m.a.siddiqi


Sovereignty as defined in political science textbooks — “omnipotent, permanent, original, illimitable, indivisible, internal and external” — doesn’t exist on Planet Earth, governed as it is by the harsh realities of geopolitics.

What we Pakistanis should know is even superpower sovereignty has limits.

America cannot unilaterally alter or abrogate international charters to which it is a signatory; or treaties which it signs with another government or groups of states even if it wants to, and if it does (as it did under George Bush Jr. with regard to the ABM treaty with Russia) it has to suffer world censure.

Also, America has no option but to allow many foreign personalities it regards as terrorists — and as ‘obnoxious’ as many Latin America leaders — to enter its territory and address the UN General Assembly each year in September.

More provocatively, satellites from other nations cross its space, but there is nothing that mighty America can do to stop them from photographing its sensitive installations.

It cannot shoot them down because the 1967 space treaty to which it is party forbids military action in space.

And when it comes to voting for a UN resolution on Palestine, or making a policy shift on the Middle East, Washington’s exercise of sovereignty is not ‘illimitable’ and ‘external’; it is circumscribed by foreign pressures.

Since when has a treaty of alliance become taboo or an offence against sovereignty?

If having military alliances and foreign bases compromises sovereignty, then today such countries as Britain, Germany, Turkey, Japan, Israel and many oil-rich Gulf states have their sovereignty compromised.

(Immediately after 9/11, the Indian foreign minister Jaswant Singh offered bases to America.)

Throughout history, especially since the beginning of the nation-state system, countries big and small have come together and formed alliances to protect their territorial integrity, strengthen their military capability, defend themselves collectively, and advance their national interests.

In each case, the issue was to determine who the principal enemy was and who the lesser evil.

After the Second World War especially, a new era in alliance-making dawned, with states big and small, superpowers and mini-states, coming together throughout the world to guard their freedom as the Cold War intensified.

NATO and the Warsaw Pact had states of sizes ranging from America and Russia to Luxembourg and Hungary.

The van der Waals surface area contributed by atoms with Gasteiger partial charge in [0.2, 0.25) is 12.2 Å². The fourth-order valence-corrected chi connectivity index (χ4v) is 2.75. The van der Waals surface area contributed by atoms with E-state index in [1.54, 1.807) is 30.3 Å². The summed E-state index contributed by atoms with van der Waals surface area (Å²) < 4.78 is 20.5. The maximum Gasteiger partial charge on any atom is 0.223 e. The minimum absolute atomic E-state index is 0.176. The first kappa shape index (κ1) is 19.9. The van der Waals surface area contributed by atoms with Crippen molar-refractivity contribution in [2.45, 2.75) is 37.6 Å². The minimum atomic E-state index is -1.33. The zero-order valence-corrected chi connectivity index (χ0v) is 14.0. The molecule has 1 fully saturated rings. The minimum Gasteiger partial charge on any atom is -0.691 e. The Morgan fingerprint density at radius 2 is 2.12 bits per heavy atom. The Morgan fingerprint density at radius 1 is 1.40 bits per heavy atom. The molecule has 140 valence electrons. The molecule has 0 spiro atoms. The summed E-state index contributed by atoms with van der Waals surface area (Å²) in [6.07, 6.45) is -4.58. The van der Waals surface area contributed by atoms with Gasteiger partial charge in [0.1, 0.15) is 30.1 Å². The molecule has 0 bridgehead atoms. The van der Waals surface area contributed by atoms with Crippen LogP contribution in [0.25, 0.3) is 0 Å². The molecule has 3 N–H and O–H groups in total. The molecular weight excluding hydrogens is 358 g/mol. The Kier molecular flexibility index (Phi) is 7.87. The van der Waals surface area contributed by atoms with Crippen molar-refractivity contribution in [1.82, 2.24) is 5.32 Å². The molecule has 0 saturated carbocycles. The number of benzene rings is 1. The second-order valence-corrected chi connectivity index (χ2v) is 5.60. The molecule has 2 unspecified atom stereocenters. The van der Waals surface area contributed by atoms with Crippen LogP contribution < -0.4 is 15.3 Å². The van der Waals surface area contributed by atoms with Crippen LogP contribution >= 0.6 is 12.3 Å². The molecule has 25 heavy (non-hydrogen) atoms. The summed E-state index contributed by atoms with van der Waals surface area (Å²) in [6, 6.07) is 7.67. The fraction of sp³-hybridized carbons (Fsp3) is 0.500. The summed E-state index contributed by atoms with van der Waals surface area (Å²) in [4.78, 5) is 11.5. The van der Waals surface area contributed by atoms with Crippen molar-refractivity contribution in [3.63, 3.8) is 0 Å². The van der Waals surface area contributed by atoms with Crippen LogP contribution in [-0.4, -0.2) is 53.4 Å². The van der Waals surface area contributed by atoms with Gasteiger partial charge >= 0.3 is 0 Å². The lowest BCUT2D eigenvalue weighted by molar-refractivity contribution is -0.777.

Pakistan cannot run away from where destiny has placed it, for it is in the nature of its geographical location that it will continue to be in the eye of the storm.

(Wait for things to hot up in Iran. You will again be called upon to make hard choices.)

This is the lesson we can draw from our history and from the policies we had no choice but to follow — Seato, Cento, MDAP and the Eisenhower Doctrine in the 1950s and 1960s, the response to the Soviet Afghan misadventure in the 1980s, and 9/11 in the 21st century.

The Abbottabad raid was authorized by President Barack Obama, but we forget it was Bill Clinton who long before 9/11 had signed the order authorizing Bin Laden’s killing.

Pakistan, like the entire world, knew this.

Therefore, the shock at the American raid is as bewildering as the loopholes it exposed in our security.

Islamabad’s options are limited.

We cannot in misplaced anger and self-flagellation over the May 2 raid squander such leeway as we have and shoot ourselves in the foot.

To be specific, opting out of the war on terror is an option that common sense suggests could spell economic and political disaster for Pakistan, leading to our international isolation, with states traditionally hostile to Pakistan cashing in on our impetuosity.

America’s position needs to be understood.

The Isaf-Nato forces have been defeated.

This humiliation has been inflicted not by Germans or Japanese but by …. well … Muslims. Could there be a greater source of mortification?

No nation accepts responsibility and guilt for defeat; everyone finds a scapegoat, and they have found it in Pakistan.

After all, NATO governments have to woo their voters and win the next election.

This means we must have the wisdom and the nerve to play along when they say ‘Do more!’

We should know it is interests that matter, not laughable notions of arcane sovereignty.

Much, though not all, of what passes for foreign policy criticism stems from unwarranted anti-Americanism, whipped up by those who in the 1980s were America’s faithful errand boys.

To them, in the 1980s, anti-Americanism was heresy; today ‘hate America’ is the demand of faith.

It would be unfortunate if policymakers were to succumb to this minority-led hysteria and ignore global power equations and the TNT-filled atmosphere at home and in our environs.

To play Ahmadinejad without his oil is suicidal.

Let us not lose sight of our foreign policy goals.

Given the nutcracker situation we are in, we need a course of action that gives stability to Pakistan’s foreign links, advances its security interests and ensures a trouble-free relationship with America, the European Union and the world community.

Z.A. Bhutto once cautioned against having a nagging relationship with any country.

He said it was better to have a confrontation, because in its aftermath the level of relationship could perhaps go down but at least the ties would be tension-free.

We never had the courage to have a confrontation with the US, but the Raymond Davis affair and the Abbottabad raid have imposed a confrontation on us, and this should help fine-tune our relationship with America.

(The writer is a member of staff at Dawn newspaper in Pakistan where this article was first published on Aug. 25, 2011.)